Probably no one is more surprised about my recent spike in physical activity than I am or maybe perhaps my trainer since he was privy to my falling out on the floor every time he asked me to lift a weight in our early days training together.
It all started with an email. Last September, a friend asked how I was doing and I wrote back with a list of things I was sad about. I looked back over the list after sending it and thought about which things I could in some way control. I could keep applying for jobs, but I couldn’t hire myself. What I could do something about was the clothes in my closet not fitting anymore and the number on the scale inching precipitously closer to the number that shall not be spoken. I had a membership to a gym and no physical ailments. With a birthday coming up and an aspirational birthday dress to slay I figured I’d just try and fit into the dress. Dresses, you see, are powerfully motivating.
I went in to work and asked a guy who moonlit as a personal trainer what I should do. He said he doubted I’d take any of his advice seriously even if he told me. I did almost stop him after he said “stop eating candy” but decided to hear him out. I went home and dug up old meal plans and looked through old workout routines from my trainer, books I’d purchased, and screen shots of articles I’d read online and cobbled together a meal and exercise plan for myself which, naturally, I put in spreadsheet form. I hung the dress out somewhere in my bedroom that would be visible at all times (ha! like this isn’t true of most of my clothes) and found my exercise clothes.
You may not consider exercise a spiritual pursuit but I knew that it could be. Life was basically coming apart at the seams—or so it felt with underemployment stretching on as far as the eye could see—and the last thing I wanted was to use exercise to regain a sense of control in life. I thought it’d be more valuable to learn to be comfortable and trusting in the midst of that out of control feeling, than to grasp for control wherever I could get it.
I also wanted to avoid tying my sense of self worth and meaning to a number on a scale, a smaller reflection in the mirror, or VIP access to the aspirational section of my closet. Getting smaller was not the appropriate solution to fixing body image issues, at least not for me. What I wanted was to feel confident with my body as it was. To know that I was enough and lovable and great and wonderfully made at any size. But, to also get smaller while maintaining that perspective. That, more than anything, seemed an impossible goal.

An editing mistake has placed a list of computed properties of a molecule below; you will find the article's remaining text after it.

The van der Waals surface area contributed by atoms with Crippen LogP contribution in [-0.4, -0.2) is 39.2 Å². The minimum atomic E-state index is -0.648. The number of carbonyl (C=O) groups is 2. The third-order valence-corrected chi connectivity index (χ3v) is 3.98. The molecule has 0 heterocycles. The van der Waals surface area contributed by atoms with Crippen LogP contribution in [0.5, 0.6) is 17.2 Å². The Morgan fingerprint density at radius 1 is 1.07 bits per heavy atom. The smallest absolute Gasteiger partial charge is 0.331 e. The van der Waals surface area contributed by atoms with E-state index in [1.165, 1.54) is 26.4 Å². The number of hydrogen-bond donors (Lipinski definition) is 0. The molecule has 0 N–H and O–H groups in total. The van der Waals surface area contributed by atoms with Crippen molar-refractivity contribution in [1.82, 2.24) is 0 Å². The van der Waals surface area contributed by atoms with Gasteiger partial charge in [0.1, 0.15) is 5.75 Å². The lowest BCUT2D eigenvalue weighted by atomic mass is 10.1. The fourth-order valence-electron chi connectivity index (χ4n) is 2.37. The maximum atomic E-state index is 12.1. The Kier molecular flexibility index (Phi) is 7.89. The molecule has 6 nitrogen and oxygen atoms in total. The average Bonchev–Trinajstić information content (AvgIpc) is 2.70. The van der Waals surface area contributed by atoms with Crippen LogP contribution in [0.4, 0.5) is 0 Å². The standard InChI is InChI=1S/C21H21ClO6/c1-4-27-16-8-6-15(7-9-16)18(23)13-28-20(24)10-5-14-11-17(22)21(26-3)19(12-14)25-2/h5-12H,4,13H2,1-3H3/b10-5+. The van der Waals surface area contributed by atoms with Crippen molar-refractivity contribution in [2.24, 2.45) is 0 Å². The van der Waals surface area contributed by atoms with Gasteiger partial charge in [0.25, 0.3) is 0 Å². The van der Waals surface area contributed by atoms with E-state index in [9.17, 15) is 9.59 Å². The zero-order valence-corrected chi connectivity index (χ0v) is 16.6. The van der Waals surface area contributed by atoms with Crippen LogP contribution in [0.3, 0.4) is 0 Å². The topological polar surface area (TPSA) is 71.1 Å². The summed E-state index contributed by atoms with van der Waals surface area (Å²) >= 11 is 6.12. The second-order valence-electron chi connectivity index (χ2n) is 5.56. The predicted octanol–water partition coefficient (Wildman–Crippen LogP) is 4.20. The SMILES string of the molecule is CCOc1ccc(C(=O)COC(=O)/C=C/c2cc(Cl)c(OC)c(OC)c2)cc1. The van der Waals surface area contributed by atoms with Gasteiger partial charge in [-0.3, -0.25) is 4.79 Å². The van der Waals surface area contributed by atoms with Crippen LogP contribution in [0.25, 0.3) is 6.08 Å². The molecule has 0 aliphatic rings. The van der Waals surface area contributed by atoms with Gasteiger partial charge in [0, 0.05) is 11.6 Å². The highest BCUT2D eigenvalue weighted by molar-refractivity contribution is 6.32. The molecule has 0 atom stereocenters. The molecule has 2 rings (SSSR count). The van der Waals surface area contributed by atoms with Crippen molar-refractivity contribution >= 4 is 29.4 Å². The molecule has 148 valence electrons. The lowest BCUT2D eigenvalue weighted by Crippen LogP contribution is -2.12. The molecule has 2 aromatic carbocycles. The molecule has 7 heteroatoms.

So, with these two concerns about pursuing fitness—misusing it to try to cure both my body insecurities and the deeply unsettling feeling of lacking control of my life—I asked friends to pray and wrote out a prayer myself which I tried to remember to read before heading into the gym.
Lord, This will not give me life. Only you can do that. I confess I struggle to see myself as you do and instead of rejoicing in how I was made I feel disgust and shame instead. I bring those before you and ask that you would unblind my eyes, enlighten my mind, and reorder my values so I feel as you feel about your creation. Lord, grant me a love for myself that does not fixate on what I look like or how heavy I am but that rests in your workmanship and care to make me as you desired. I also acknowledge that the best parts of me are those that have been touched by your grace and my worst are those I refuse to relinquish control over. Father, I may be tempted to turn to this to satisfy a sense of control I feel I otherwise lack, to look to results for the excitement I feel my world is missing, to seek worth and value from changes in my body. Help me to remember that charm is deceptive and beauty is fleeting and instead to seek to grow, even through this, in my fear of you and love for my neighbor. Lord, I surrender my desire for control and my disappointment in my current circumstances. I know you say to rejoice in trials and to give thanks in all circumstances and I fail at this continuously. I complain and feel despondent. I have little faith. Rather than seeking to regain a sense of control or to nurse a wounded ego and feed a spirit of covetousness at what exciting lives my neighbors live, help me to trust you and in your provision, timing, and sufficiency. You fill those desires.
Many times in the past you have used times of physical training to impart spiritual truth and so in that way I ask that these times of physical training would yield spiritual results in unexpected ways. Please help me to pursue weight loss and strength training in a healthy and wise way. I pray that my choices would be sustainable. Also help me to be a good steward of both my body and time and finances in making a healthy lifestyle change. Give me patience with myself as I train. I feel like there is much in my life that requires waiting outside of my control and know that it would be easy for me to go overboard because I don’t want to wait on one more thing. But, help me be a wise steward and listen well to my body when it says rest.